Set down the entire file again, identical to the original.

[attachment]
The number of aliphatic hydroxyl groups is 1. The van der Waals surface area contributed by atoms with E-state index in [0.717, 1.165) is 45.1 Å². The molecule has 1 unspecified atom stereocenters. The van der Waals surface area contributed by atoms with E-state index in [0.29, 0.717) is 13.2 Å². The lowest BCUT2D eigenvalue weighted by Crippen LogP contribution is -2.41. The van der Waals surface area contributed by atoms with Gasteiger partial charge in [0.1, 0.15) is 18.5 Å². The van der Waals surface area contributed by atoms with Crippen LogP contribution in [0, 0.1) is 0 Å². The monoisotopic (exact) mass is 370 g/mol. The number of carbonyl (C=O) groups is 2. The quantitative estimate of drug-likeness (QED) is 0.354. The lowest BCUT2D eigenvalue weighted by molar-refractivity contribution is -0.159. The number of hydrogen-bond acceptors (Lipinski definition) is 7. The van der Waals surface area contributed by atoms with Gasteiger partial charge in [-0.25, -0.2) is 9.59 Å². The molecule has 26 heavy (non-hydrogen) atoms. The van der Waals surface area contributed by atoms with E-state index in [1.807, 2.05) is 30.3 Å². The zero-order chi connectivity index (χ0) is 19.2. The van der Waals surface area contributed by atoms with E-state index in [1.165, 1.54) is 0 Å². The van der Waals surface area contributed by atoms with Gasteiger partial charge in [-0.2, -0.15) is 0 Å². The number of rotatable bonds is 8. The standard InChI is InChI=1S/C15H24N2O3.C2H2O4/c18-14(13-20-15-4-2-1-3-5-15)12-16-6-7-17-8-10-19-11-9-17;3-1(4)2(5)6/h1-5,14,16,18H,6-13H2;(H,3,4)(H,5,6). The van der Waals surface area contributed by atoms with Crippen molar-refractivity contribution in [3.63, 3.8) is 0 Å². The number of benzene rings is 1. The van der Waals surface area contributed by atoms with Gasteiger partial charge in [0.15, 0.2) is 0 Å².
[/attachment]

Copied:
The number of aliphatic hydroxyl groups is 1. The van der Waals surface area contributed by atoms with E-state index in [0.717, 1.165) is 45.1 Å². The molecule has 1 unspecified atom stereocenters. The van der Waals surface area contributed by atoms with E-state index in [0.29, 0.717) is 13.2 Å². The lowest BCUT2D eigenvalue weighted by Crippen LogP contribution is -2.41. The van der Waals surface area contributed by atoms with Gasteiger partial charge in [0.1, 0.15) is 18.5 Å². The van der Waals surface area contributed by atoms with Crippen LogP contribution in [0, 0.1) is 0 Å². The monoisotopic (exact) mass is 370 g/mol. The number of carbonyl (C=O) groups is 2. The quantitative estimate of drug-likeness (QED) is 0.354. The lowest BCUT2D eigenvalue weighted by molar-refractivity contribution is -0.159. The number of hydrogen-bond acceptors (Lipinski definition) is 7. The van der Waals surface area contributed by atoms with Gasteiger partial charge in [-0.25, -0.2) is 9.59 Å². The molecule has 26 heavy (non-hydrogen) atoms. The van der Waals surface area contributed by atoms with E-state index in [1.807, 2.05) is 30.3 Å². The zero-order chi connectivity index (χ0) is 19.2. The van der Waals surface area contributed by atoms with E-state index in [1.165, 1.54) is 0 Å². The van der Waals surface area contributed by atoms with Gasteiger partial charge in [-0.2, -0.15) is 0 Å². The number of rotatable bonds is 8. The standard InChI is InChI=1S/C15H24N2O3.C2H2O4/c18-14(13-20-15-4-2-1-3-5-15)12-16-6-7-17-8-10-19-11-9-17;3-1(4)2(5)6/h1-5,14,16,18H,6-13H2;(H,3,4)(H,5,6). The van der Waals surface area contributed by atoms with Crippen molar-refractivity contribution in [3.63, 3.8) is 0 Å². The number of benzene rings is 1. The van der Waals surface area contributed by atoms with Gasteiger partial charge in [0.15, 0.2) is 0 Å².